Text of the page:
I’m working on a novel that tells one of those stories. My story involves the effects and aftermath of a group of runaway slaves during the Runaway Scrape. It may not have actually happened as I am writing it. But it might have. It could have. It’s simply a question of What If…
For me, that is worth the creative energy it takes to tell it. It’s worth the paper and ink it takes to print it. I guess you could say it’s worth my time. After all, the answer to What If is really what a writer’s life is all about.
General Antonio Lopez de Santa Anna
But storytelling is another kind of history that needs to be told and appreciated. Smaller stories—even fictional ones—can enlarge and illuminate history in a way that dry facts seem to circumvent and that may even disappoint.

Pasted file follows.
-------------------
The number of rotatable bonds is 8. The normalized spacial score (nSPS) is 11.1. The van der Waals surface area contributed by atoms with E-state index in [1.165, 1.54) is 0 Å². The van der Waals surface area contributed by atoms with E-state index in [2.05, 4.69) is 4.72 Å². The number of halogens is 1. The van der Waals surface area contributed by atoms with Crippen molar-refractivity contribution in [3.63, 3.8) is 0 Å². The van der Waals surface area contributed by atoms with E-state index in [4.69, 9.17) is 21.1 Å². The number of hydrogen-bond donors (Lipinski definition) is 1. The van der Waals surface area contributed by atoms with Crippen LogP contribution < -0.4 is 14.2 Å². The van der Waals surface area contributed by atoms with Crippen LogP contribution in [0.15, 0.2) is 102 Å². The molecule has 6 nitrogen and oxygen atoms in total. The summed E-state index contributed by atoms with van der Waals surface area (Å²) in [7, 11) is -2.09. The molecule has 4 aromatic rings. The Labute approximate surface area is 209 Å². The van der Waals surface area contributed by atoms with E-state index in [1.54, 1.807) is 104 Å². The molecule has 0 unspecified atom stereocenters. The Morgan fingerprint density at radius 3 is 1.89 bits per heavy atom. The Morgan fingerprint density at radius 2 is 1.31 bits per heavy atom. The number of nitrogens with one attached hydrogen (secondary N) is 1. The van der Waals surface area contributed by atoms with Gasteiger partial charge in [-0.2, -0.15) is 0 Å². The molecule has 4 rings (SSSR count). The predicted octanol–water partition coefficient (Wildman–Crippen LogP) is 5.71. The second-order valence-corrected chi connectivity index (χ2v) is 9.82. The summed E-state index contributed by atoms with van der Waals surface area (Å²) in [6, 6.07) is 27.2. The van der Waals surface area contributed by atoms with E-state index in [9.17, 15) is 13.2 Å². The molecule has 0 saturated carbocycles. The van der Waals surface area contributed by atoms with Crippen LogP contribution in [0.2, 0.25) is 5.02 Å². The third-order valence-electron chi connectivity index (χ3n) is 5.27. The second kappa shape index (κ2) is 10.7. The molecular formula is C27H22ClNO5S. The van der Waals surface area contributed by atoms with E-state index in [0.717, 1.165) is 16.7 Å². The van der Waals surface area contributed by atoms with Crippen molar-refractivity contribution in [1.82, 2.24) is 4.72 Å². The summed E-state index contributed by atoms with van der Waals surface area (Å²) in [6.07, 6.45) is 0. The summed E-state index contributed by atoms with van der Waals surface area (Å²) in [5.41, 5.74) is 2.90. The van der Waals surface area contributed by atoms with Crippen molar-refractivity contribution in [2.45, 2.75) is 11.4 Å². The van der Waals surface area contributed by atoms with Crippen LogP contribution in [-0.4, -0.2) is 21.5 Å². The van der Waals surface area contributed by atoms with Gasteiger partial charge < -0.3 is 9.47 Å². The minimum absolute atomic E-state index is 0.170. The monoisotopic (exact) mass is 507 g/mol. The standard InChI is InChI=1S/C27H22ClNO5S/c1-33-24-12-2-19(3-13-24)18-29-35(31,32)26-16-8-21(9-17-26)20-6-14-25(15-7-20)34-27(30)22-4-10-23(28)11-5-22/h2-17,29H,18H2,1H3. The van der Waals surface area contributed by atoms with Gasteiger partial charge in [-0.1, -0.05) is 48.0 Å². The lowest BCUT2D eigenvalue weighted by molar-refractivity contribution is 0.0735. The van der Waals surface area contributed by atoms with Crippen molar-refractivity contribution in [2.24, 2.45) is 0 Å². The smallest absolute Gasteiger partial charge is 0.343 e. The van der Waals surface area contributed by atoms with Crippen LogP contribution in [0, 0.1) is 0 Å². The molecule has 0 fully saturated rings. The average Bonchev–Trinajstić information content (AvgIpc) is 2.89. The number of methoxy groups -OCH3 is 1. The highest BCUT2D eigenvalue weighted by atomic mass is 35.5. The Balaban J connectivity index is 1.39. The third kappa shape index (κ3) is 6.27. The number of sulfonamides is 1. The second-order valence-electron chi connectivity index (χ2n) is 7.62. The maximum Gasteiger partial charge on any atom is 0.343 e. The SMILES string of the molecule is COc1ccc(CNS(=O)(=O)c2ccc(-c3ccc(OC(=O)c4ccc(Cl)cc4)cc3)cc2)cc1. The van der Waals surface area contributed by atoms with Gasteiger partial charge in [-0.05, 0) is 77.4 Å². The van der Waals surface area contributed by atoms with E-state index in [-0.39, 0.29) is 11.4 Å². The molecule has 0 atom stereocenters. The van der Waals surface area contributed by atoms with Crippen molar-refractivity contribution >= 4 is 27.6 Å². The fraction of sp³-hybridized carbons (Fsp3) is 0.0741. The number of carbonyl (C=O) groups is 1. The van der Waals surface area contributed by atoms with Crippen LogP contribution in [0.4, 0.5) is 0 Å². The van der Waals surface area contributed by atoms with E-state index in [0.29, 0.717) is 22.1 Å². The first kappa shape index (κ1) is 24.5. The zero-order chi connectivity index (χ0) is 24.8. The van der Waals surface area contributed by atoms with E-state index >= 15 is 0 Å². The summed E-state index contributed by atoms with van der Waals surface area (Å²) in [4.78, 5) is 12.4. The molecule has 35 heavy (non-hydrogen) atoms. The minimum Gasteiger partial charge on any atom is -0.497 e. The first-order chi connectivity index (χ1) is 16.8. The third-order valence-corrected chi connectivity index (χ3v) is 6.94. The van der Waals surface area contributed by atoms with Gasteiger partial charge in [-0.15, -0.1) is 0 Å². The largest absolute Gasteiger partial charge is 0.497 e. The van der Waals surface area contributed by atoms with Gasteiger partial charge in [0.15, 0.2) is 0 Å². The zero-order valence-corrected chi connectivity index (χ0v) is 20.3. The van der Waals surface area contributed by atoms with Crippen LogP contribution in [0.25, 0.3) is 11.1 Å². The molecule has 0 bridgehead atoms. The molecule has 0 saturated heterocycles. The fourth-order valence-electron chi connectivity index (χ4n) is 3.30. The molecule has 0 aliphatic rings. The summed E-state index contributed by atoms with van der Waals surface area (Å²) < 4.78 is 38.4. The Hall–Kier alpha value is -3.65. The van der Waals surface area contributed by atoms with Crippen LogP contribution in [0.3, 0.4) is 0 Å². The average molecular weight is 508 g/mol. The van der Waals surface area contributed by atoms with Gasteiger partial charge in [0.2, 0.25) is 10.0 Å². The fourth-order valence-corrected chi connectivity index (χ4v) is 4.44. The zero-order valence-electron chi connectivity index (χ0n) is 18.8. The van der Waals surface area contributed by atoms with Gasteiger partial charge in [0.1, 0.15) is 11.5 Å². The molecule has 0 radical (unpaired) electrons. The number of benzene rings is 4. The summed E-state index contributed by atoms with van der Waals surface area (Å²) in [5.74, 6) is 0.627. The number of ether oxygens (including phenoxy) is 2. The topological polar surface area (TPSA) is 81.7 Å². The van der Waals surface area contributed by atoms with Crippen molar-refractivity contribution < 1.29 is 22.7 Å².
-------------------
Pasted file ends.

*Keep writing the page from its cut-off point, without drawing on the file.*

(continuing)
Stories, as opposed to dry facts, bring history alive!
The stories of my life—the stories of your life—are not necessarily about the Main Events or about the news-worthy incidents. They are not always about the wars and the headlines. Our stories are comprised of all that Stuff in the middle. The small joys, the little triumphs, the daily sacrifices, the sadness that will never make the news. The seemingly mundane stuff of life.
But, I also believe that the cumulative effect of all that Stuff is a life well lived.
And that’s what we aim for, right?